Imperial German Air Power 1914-1918: First German Aces of the War, 1914-1916

Imperial German Air Power: Part II

Imperial German air power can be described as nonexistent in the period before 1914. Though Prussia and Saxony developed air wings prior to 1914 almost the whole of German military finances and strategy went into the infantry and the navy budgets. Though the production and use of dirigibles and zeppelins for observation purposes was seen as generally more useful in the event of a large conflict with France or Russia.[1]

Anthony Fokker in his plane

When the Great War began infantry, cavalry, and artillery were called upon to wage war and thus received the most attention from military strategists, as they always had before even though Germany and the Entente powers had already met in bloody stalemate on both fronts in 1915. The first units to see service in support of the German Army Corps were the Fliegertruppe, two seat reconnaissance planes that were tasked with monitoring troop deployments and enemy positions.

Many of early trainees were from the ground services, injured infantrymen or frustrated cavalrymen who knew that their chances for glory were slim in a land war that was turning into bloody stalemate.[2] The first missions saw little enemy contact in a time which both sides could not and did not arm their aircraft. Some pilots had luck in forcing enemy pilots down by ramming their wings or engine blocks in almost melee-like combat in the skies over the trenches. Famed German Ace Oswald Boelcke scored some of his earliest victories in this manner though ramming was generally ineffective and dangerous.

Though slow to develop an effective air wing the Germans formed the Feldjager Abteilungen, which were flight formations attached to artillery commands in order to coordinate shelling on the front lines in France, Belgium, and throughout the scattered salient’s of the Eastern Front.[3] These fighter units came to be known after 1916 as the Luftstreitkr√§fte, the first German Air force. Later the Imperial Navy would utilize the air technology used on land for naval operations and joint army operations. In this early period when two planes did come in contact the combat was indecisive, though eventually pilots armed themselves with pistols, carbines, and even shotguns there were little casualties in the air that were not due to mechanical or pilot error.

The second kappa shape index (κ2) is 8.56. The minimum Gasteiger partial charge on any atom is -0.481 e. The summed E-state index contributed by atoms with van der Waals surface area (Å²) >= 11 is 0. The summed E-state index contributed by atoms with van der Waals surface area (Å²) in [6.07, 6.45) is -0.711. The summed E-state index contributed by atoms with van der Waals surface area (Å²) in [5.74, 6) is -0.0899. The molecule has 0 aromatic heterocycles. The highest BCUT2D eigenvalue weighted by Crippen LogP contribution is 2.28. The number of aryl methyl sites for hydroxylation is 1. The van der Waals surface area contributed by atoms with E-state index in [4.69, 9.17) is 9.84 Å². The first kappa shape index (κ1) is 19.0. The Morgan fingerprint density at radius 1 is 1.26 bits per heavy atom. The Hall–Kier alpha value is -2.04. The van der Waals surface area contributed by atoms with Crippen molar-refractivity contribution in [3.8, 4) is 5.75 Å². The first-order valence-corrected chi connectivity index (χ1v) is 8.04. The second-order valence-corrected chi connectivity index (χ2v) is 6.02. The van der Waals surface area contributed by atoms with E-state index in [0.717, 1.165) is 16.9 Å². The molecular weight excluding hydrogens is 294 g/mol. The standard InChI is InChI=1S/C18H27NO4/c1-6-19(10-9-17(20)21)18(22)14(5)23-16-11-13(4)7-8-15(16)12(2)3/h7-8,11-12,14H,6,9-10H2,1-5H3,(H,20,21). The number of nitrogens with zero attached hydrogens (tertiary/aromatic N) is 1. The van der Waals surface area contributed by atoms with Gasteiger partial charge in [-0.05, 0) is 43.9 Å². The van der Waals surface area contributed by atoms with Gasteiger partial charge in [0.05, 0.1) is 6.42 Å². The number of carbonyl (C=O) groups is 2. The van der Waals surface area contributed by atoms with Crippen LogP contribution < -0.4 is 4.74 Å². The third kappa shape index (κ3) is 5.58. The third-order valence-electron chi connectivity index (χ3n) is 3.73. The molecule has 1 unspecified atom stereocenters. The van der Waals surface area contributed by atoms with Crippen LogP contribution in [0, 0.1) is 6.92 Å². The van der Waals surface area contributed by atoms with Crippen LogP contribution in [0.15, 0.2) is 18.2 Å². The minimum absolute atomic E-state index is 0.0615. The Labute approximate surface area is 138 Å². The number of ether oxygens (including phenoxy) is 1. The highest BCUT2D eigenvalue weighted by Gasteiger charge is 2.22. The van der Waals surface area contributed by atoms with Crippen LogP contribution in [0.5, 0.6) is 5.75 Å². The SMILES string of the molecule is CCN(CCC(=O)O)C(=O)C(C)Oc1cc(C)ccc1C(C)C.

Bulgarian Eindecker from the Macedonian Front c.1915

When the British and French armed their planes, so called ‘pushers’[4] with the Lewis machinegun, Central Powers air losses rapidly increased by mid 1915. The monoplanes of this early period, much slower than their 1917-1918 counterparts were not used properly by the Germans or the French, British, and certainly the Russians during the later years of the war. In a conflict still dominated by infantry their was hesitation from both sides to deploy resources to create large air wings-especially from the German High command, over the general usefulness of aerial warfare in the aid of massive land campaigns in 1914-1915.[5]

The emergence of the war planes designed by Fokker is one of the most critical periods in the emergence of greater German Imperial air power. The planes of Dutch engineer and aircraft design pioneer Anthony Fokker were mostly two seat planes in the first days of production and testing in early June 1915.

Max Immelman (b.1890-1916), "The Eagle of Lille"

After being armed with an interrupter gear equipped propeller and one Parabellum LMG14 or Spandau built MG08 machine gun, the Fokker E Series monoplanes became the first German planes designed to hold weaponry. However they were far from becoming potent weapons of war for the German military machine just yet. The first pilots to gain a number of victories and decorations were Max Immelman and Oswald Boelcke.

Regardless the Germans added greatly to the quickly emerging tactics and technology of the warplane, alongside their English and French counterparts. Besides dueling each other over the trenches and fields of Western Europe wherever a ground campaign was being fought, the Aces of World of World War I found the novelty of attacking and scattering hundreds terrified ground troops a potentially decisive tactic.[6]

Armed German Fokker early 1915

During the early observation period of Fokker’s earliest designs, the two young pilots-in-training Oswald Boelcke and Max Immelman, stationed at the aerodrome near Doaui, observed Fokker’s tests  and certainly witnessed the power and grace of the machines that would lead them to fame. It was in 1915 that Max Immelmann, not long after being shot down himself, scored his first victory in a Fokker E Series ‘Eindecker’, ushering in the first period of dominance of the German Ace. [7]

Oswald Boelcke in his Fokker 1916

The fight for the skies over the Western and Eastern Fronts had just begun and Fokker was critical in the reversal of fortunes for the Germans. Boelcke had victories in the air stretching back to July of 1915 and by the time of his death on the 28 October 1916 he had effectively written the manual on the ethos, tactics, and strategy of the Imperial German Air Corps.

Max Immelman and his Fokker Eindecker